The renewed push to remove monuments that celebrate racists in the United States spread across the Atlantic Ocean on Sunday when Black Lives Matter protesters toppled the statue of a British slave trader.
The statue of Edward Colston was removed in the city of Bristol; protesters pulled it off its pedestal, knelt on its neck in acknowledgement of the death of George Floyd and then tossed it into the harbor. Historians estimate Colston’s company was responsible for the selling of approximately 100,000 slaves to the Americas in the late 17th century.
There has been a push to remove the 18-foot bronze statue — erected in 1895 in Colston’s hometown to honor his philanthropy — and a petition garnered thousands of signatures in recent weeks.
“Whilst history shouldn’t be forgotten, these people who benefited from the enslavement of individuals do not deserve the honour of a statue,” read the petition. “This should be reserved for those who bring about positive change and who fight for peace, equality and social unity.”
Bristol Mayor Marvin Rees, who is of Jamaican heritage, told BBC Radio that he agreed the statue should be removed. “I cannot pretend it was anything other than a personal affront to me to have it in the middle of Bristol, the city in which I grew up,” he said.
A petition has been started to replace the Colston statue with one of Paul Stephenson, a British anti-racism campaigner.
The Colston removal lent momentum to an effort at Oxford University to take down the statue of Cecil Rhodes, who supported apartheid-style policies in Africa. Belgians targeted statues of King Leopold II, whose African colonization resulted in the death of millions of Congolese. A bust of Leopold in the city of Ghent was painted with “I can’t breathe,” Floyd’s final words.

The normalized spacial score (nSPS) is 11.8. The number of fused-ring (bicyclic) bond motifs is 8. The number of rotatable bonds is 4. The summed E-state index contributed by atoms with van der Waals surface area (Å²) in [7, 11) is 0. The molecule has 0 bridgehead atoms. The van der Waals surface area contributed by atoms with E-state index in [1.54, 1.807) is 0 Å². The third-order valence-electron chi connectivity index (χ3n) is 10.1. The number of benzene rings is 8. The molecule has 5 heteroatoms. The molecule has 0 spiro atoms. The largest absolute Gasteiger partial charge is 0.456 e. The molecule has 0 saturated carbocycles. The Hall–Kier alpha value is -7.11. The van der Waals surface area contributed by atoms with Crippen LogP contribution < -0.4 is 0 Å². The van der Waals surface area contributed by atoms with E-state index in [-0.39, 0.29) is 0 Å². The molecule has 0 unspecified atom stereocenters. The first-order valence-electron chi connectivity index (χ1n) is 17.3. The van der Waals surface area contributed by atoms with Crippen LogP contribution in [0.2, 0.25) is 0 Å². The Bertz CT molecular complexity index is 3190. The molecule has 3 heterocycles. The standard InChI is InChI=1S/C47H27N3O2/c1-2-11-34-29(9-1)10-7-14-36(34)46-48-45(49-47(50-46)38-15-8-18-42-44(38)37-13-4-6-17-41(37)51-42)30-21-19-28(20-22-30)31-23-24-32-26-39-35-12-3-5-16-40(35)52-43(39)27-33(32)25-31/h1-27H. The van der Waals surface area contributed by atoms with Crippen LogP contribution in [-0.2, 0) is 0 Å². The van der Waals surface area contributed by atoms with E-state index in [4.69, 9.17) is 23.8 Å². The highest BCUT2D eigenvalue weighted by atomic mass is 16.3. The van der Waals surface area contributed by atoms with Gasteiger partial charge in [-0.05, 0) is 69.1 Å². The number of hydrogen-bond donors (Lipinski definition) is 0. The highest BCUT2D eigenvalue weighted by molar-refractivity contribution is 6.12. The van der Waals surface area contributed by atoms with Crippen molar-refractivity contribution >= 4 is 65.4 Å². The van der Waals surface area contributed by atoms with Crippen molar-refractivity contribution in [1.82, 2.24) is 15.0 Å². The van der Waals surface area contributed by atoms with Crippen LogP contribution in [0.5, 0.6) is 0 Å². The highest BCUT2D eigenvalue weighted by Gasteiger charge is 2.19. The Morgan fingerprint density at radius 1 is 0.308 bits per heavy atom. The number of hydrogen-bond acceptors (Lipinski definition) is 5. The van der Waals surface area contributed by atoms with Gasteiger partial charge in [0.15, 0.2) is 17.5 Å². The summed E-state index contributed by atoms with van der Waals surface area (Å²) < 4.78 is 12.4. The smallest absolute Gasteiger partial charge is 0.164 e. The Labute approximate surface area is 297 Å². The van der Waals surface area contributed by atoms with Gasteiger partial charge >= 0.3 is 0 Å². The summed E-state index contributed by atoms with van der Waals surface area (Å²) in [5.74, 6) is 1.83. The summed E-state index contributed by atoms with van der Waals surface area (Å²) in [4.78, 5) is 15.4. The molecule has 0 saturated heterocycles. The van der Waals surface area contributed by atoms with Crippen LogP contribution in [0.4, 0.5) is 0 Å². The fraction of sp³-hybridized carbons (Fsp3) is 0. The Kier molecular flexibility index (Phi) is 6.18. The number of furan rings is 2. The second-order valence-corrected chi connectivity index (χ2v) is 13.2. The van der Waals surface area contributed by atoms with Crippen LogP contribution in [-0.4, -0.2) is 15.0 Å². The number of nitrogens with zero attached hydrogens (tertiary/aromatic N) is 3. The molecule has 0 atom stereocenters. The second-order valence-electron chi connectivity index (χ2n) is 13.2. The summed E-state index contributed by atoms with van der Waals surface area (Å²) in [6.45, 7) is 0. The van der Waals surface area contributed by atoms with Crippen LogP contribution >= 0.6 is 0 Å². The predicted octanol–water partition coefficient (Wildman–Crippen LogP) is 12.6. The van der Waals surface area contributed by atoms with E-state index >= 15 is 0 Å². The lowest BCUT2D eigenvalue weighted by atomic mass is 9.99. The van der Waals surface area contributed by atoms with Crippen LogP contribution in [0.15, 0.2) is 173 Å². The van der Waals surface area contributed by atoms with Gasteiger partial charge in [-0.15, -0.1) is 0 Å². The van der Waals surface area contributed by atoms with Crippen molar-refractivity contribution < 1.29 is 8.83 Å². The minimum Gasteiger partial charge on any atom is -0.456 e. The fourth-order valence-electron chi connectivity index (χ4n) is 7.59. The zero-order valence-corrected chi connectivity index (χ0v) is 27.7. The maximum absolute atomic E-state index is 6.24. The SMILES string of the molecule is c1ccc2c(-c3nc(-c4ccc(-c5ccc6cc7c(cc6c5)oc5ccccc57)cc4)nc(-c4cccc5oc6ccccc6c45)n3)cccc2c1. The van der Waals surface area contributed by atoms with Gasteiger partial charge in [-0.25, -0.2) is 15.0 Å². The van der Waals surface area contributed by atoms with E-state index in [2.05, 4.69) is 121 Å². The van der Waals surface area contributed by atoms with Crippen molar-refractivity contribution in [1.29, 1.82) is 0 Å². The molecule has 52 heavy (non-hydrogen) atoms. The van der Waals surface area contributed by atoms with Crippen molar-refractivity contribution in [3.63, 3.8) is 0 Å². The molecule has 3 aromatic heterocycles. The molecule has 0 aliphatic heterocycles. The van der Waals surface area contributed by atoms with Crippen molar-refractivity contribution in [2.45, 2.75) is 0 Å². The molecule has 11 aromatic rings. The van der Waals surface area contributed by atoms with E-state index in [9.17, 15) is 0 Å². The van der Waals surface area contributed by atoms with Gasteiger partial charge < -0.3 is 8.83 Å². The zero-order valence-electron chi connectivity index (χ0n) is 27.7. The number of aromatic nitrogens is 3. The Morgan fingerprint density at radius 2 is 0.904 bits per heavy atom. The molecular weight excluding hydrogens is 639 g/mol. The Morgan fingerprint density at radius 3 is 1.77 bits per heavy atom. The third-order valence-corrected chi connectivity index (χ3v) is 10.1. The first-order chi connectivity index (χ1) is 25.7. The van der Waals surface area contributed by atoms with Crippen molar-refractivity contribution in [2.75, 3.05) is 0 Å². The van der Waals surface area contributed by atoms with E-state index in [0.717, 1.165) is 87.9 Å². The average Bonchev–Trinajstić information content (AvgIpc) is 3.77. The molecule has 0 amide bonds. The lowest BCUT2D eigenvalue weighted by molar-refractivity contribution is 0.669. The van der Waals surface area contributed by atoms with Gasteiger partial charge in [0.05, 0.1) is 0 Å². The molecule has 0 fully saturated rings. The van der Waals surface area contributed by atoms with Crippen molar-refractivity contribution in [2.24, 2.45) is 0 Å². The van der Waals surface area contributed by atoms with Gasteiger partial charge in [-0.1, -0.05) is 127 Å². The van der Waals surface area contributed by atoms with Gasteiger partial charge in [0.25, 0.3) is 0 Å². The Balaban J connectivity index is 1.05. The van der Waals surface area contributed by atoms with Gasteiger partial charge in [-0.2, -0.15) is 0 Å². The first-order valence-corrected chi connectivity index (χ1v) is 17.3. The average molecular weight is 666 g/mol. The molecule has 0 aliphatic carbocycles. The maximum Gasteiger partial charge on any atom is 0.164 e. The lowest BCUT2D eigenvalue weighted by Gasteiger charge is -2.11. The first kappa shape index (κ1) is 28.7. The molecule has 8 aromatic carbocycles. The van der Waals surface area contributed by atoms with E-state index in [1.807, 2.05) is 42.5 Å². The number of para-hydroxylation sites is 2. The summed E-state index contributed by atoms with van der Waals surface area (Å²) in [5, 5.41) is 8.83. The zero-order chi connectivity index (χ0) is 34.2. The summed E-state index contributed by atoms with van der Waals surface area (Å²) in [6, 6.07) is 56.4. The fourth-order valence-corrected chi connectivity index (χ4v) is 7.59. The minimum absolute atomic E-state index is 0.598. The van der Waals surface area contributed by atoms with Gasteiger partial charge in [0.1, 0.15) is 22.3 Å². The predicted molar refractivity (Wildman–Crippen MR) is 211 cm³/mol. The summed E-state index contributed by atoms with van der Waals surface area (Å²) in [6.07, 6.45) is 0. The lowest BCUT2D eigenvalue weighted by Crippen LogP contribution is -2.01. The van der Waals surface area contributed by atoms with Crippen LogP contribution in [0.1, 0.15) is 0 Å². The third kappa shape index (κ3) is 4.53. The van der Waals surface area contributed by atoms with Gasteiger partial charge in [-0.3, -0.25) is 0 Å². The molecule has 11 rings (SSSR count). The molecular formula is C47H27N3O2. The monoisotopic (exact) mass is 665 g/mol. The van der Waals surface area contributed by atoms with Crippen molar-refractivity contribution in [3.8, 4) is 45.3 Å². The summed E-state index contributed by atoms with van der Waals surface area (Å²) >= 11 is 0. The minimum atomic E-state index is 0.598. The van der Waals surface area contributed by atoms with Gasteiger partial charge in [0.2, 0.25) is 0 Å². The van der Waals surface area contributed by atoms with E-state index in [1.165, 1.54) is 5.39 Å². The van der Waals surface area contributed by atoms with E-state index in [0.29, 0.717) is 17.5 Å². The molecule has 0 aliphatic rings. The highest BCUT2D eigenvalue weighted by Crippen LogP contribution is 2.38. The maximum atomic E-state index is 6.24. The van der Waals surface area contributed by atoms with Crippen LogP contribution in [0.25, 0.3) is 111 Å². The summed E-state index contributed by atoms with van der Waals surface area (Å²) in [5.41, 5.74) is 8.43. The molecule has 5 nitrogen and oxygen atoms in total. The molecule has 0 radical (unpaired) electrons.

In the United States, multiple statues have already been removed by government officials after being targeted by protesters. Confederate monuments were taken down in Birmingham, Ala., and Alexandria, Va., while a statue of controversial former mayor and police commissioner Frank Rizzo was taken down in Philadelphia. Rizzo oversaw a police department that engaged in numerous acts of police brutality, and encouraged city residents to “vote white” during his unsuccessful bid for reelection in the late 1970s.
Virginia Gov. Ralph Northam announced last week that the state would remove the massive statue of General Robert E. Lee in Richmond, which was once the capital of the Confederacy.
“It was wrong then, and it’s wrong now,” Northam said. “So we’re taking it down.”
“It’s time to put an end to the lost cause; Richmond is no longer the capital of the Confederacy,” said Mayor Levar Stoney. No timetable has been set for the removal.
In a retweet of the video of the Colston removal, former University of Mississippi wide receiver D.K. Metcalf tweeted, “Oxford, MS we next.” Oxford, where the university is located, has a large Confederate monument on campus that has been defaced during the Floyd protests.
Ole Miss administrators and students have attempted for years to move the monument to a nearby Confederate cemetery, but their efforts have been stalled by the state’s college board.
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